General intelligence can be defined as “the general efficacy of intellectual processes” (Ackerman, Beier, and Boyle, 2005). In relation to modern organizations, it is generally believed that individuals with higher intelligence are more desirable as they will have higher task performance; this belief has been held for more than 90 years (Viswesvaran and Ones, 2002). Furthermore, general intelligence can be divided into two different sets of abilities as Cognitive Intelligence and Emotional Intelligence (Cote and Miners, 2006). As mentioned by Brody (2004), there are quite different models of testing cognitive intelligence and emotional intelligence. It is important that both these aspects of intelligence are considered in organisations.
Cognitive Intelligence is what is usually being referred to when talking about IQ. It is the ability to think and reason logically without using the part of the brain concerned with feelings or emotions. Cognitive intelligence does not involve social skills but rather analytical, reading and writing skills.
According to Mayer and Salovey (1997), “Emotional Intelligence involves the ability to perceive accurately, appraise, and express emotion; the ability to access and/or generate feelings when they facilitate thought; the ability to understand emotion and emotional knowledge; and the ability to regulate emotions to promote emotional and intellectual growth”. It should also be considered that this set of abilities apply both inwards to the individual themselves and outwards to other people and their emotions, feelings and thoughts; even the ability to regulate others. As expanded on by Mayer and Salovey (1997), this definition suggests that somebody who is emotionally intelligent would be highly empathic, be able to reflect on and monitor their emotions in order to manage them effectively, understand the meaning behind complex emotions and have control over their emotions. Furthermore they would encourage their feelings to help thought processes concerning judgement and problem solving and be able to accurately express emotions and identify emotions in people and the mediums through which they convey their emotions (Cherniss, 2010).
One strength of cognitive intelligence in relation to modern organisations is that in most professions, if not all professions, the higher cognitive intelligence is the higher task performance and organizational citizenship behaviour is (Cote and Miners, 2006). This means that an individual’s expected responsibilities and tasks that are outlined in their job description will be highly satisfied and they will have a positive impact on the achievement of the collective objectives of a modern organisation, regardless of whether or not it is part of their official duties.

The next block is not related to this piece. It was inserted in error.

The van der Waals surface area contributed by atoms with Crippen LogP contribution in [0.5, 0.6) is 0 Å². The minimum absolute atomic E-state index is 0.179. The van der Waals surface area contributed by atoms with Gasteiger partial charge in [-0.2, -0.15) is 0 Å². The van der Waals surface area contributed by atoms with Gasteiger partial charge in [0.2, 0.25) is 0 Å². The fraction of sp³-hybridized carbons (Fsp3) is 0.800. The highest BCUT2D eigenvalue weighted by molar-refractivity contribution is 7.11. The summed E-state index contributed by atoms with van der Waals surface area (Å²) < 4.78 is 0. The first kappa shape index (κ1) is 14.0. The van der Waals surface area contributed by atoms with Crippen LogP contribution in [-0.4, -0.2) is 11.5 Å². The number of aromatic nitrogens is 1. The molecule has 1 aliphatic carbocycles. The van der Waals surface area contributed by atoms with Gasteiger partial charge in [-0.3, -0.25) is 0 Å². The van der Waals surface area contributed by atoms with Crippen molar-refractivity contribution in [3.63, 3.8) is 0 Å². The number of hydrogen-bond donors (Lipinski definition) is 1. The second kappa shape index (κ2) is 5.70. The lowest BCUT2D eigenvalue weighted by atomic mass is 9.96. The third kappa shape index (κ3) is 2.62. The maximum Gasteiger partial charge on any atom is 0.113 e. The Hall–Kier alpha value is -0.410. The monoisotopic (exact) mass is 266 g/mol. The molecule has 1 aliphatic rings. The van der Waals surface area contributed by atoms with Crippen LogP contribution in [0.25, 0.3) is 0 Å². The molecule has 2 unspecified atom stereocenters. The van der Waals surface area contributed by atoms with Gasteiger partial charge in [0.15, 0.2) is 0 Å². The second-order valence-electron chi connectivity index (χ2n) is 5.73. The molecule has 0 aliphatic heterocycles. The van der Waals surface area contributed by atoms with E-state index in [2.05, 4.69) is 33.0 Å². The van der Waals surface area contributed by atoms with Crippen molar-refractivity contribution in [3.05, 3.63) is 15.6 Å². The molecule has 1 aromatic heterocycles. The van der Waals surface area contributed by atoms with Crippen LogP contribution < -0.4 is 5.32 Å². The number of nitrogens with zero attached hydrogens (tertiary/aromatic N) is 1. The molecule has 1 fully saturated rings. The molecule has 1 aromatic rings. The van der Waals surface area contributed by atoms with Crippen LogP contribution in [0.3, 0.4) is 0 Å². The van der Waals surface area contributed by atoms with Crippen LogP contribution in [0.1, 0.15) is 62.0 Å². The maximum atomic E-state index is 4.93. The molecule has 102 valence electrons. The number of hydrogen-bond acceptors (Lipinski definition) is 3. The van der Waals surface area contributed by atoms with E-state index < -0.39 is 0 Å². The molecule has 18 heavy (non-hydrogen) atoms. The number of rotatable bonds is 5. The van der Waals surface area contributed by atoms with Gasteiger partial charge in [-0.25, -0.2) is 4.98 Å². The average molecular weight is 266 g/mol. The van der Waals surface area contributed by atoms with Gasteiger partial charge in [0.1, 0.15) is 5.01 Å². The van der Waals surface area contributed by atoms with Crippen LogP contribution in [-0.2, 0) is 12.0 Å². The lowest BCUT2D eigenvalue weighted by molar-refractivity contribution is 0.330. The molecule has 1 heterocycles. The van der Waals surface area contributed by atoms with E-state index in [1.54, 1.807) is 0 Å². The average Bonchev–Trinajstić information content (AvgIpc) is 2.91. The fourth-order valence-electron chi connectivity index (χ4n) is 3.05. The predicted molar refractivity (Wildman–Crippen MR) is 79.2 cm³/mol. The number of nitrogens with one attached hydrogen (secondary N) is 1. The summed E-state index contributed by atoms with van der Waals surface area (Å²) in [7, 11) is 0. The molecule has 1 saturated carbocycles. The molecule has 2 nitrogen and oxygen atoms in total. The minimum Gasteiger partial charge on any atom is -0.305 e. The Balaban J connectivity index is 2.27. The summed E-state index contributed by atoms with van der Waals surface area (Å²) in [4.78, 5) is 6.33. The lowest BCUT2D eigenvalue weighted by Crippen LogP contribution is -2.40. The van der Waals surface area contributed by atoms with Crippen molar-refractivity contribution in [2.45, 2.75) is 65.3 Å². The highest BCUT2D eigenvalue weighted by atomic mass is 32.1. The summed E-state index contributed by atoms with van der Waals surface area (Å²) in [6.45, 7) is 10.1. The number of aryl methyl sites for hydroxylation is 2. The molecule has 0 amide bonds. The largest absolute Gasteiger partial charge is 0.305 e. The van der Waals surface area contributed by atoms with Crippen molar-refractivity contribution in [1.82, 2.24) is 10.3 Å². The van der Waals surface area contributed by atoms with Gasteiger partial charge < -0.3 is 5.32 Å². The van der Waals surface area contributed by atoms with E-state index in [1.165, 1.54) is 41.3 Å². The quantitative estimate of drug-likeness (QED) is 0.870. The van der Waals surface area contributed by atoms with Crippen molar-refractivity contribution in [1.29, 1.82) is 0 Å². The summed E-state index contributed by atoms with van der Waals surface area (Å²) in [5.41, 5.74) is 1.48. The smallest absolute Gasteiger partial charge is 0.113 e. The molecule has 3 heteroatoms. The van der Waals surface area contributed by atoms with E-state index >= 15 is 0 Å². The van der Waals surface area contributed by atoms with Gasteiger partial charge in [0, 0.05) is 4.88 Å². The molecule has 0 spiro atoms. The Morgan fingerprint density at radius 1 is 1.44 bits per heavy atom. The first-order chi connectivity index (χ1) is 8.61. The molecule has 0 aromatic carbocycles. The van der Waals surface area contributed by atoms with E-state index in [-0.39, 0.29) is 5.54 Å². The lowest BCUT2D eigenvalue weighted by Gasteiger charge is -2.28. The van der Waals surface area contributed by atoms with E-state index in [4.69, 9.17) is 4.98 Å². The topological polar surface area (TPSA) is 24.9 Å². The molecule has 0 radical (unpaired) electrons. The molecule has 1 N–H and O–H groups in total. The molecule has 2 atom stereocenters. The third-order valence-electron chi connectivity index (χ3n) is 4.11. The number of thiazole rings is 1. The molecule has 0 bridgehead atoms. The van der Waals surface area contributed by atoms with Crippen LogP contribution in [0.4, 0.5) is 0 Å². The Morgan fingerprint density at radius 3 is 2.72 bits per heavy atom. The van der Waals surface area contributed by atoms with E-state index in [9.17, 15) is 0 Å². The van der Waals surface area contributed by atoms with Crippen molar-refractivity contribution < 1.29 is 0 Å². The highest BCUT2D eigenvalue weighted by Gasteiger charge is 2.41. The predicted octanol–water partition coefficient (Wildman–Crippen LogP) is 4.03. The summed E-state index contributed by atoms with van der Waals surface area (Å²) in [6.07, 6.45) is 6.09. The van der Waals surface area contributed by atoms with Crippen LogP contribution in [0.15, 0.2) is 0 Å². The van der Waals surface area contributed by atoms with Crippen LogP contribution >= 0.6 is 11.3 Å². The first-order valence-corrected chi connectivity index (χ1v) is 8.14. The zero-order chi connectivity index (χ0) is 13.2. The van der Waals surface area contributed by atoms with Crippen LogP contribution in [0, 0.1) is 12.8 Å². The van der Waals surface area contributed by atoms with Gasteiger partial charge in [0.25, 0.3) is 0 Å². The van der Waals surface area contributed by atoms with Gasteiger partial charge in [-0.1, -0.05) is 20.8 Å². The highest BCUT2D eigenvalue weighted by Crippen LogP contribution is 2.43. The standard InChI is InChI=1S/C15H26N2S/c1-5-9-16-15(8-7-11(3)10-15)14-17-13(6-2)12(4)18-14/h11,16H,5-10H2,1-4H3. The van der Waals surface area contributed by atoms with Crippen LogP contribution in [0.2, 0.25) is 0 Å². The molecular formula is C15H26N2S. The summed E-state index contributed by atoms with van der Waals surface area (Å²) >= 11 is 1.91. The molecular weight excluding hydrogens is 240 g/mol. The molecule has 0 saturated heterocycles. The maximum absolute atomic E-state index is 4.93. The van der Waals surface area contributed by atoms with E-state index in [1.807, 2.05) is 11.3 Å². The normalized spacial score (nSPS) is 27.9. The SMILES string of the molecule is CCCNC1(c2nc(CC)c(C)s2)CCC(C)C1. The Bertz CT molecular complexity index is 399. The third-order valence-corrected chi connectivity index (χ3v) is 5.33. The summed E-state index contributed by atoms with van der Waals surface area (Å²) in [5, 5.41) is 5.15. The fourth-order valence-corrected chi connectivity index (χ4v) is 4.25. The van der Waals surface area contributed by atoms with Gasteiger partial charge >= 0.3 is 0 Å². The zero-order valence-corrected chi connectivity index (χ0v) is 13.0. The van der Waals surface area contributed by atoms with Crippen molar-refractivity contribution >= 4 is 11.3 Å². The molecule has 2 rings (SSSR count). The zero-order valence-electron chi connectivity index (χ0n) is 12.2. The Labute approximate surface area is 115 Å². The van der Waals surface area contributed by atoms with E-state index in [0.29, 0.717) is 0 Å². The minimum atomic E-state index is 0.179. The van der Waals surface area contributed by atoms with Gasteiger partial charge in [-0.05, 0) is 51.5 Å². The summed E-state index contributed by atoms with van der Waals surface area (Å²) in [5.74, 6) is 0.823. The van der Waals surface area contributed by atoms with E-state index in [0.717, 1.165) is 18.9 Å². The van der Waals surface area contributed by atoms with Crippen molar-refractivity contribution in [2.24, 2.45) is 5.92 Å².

In regards to modern organisations, emotions are directly related to increasing (or adversely, decreasing) motivation and consistency in motivation (Barsade and Gibson, 2007). One strength of emotional intelligence in regards to modern organisations pertains to recognising and processing the emotions of peers, co-workers or superiors. Individuals with high emotional intelligence can correctly identify and react appropriately to verbal and non-verbal communication cues such as facial expressions, body language, voice tone and volume and the actual content of what is being conveyed (Cote and Miners, 2006). In an example used by Barsade and Gibson (2007), a manager telling his best salesman that he will be getting a smaller raise than he was expecting would benefit from emotional intelligence. In this scenario, the manager would have to regulate his own emotions as well as the disgruntled employee, who may threaten to resign if the situation is not contained or controlled. The manager has to be tentative in his approach and empathise with his employee to handle a delicate situation such as this. In this case, emotional intelligence would help the manager improve his actual task performance...
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